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Any one Plasma Cell that is producing antibody is making one kind of Heavy Chain and one Light Chain. In an IgG, there are two heavy chains each associated with a light chain. Together, a heavy and light chain have one epitope binding region - so in toto, an IgG is multivalent because each heavy chain : light pair can bind a single epitope for a total of ...


1

Someone has thought this was a very good question and performed an MD simulation on spontaneous bilayer assembly. There, lipids start in random orientations. The ordered bilayers we know and love spontaneously assemble in under 100ns. So if the lipids were jumbled up (or even reversed), the would probably reform fairly quickly. I wouldn't imagine that it ...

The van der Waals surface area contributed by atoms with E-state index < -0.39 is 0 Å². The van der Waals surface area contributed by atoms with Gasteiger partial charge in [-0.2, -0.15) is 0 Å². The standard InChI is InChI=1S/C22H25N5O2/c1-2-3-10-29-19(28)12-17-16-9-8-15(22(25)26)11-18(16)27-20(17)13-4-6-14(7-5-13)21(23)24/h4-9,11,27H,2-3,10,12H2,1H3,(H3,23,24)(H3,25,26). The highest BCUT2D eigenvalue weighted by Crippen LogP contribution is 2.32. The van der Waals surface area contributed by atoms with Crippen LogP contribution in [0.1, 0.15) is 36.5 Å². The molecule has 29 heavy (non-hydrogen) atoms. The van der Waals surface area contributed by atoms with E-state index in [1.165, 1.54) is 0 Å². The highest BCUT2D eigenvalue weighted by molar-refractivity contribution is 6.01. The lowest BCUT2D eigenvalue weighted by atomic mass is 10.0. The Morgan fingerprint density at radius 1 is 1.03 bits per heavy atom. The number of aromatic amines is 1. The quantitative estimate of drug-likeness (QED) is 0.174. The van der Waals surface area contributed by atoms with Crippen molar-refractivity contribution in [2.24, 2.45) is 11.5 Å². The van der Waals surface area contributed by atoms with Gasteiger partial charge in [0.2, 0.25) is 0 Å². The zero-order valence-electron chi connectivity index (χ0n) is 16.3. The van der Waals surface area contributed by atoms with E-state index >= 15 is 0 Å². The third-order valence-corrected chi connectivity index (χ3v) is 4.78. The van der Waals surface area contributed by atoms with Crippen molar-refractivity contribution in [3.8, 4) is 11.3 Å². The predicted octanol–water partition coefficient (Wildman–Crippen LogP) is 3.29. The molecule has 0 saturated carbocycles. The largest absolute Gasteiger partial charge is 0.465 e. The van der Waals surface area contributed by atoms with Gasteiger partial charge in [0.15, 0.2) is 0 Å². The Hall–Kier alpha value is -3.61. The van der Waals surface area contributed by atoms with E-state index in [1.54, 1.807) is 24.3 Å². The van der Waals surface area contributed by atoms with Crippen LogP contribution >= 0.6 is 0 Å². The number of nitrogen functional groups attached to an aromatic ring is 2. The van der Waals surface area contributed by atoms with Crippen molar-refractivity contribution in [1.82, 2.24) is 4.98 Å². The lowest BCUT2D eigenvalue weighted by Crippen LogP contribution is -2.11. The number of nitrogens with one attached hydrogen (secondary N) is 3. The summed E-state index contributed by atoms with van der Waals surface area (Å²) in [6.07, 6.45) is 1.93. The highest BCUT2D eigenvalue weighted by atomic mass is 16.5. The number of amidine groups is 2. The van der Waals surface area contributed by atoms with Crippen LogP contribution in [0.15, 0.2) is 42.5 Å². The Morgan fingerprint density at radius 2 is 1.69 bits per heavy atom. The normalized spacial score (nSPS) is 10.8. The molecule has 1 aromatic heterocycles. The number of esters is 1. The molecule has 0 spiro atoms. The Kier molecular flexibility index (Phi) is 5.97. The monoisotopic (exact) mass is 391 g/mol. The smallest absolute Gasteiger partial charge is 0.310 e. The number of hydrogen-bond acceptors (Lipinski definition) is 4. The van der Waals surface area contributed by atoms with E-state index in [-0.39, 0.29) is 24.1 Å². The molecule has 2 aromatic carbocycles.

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Detection of and movement according to a gradient of a chemical species is a strategy that single cells use to track a target across space. There are very many strategies of movement depending on the cell and its environment, but a common problem that while cells can sense the concentration of chemicals, they cannot sense its gradient (the direction in which ...


1

The short answer is NO. A shadow is strictly due to the blocking of sunlight, so the shadow of 2 equally non-transparent (i.e., same density of leaves, both have similar trunk diameter, etc.) trees on the same hillside in the same weather conditions would not have different temperature shadows. A plant's metabolism can and will affect the temperature ...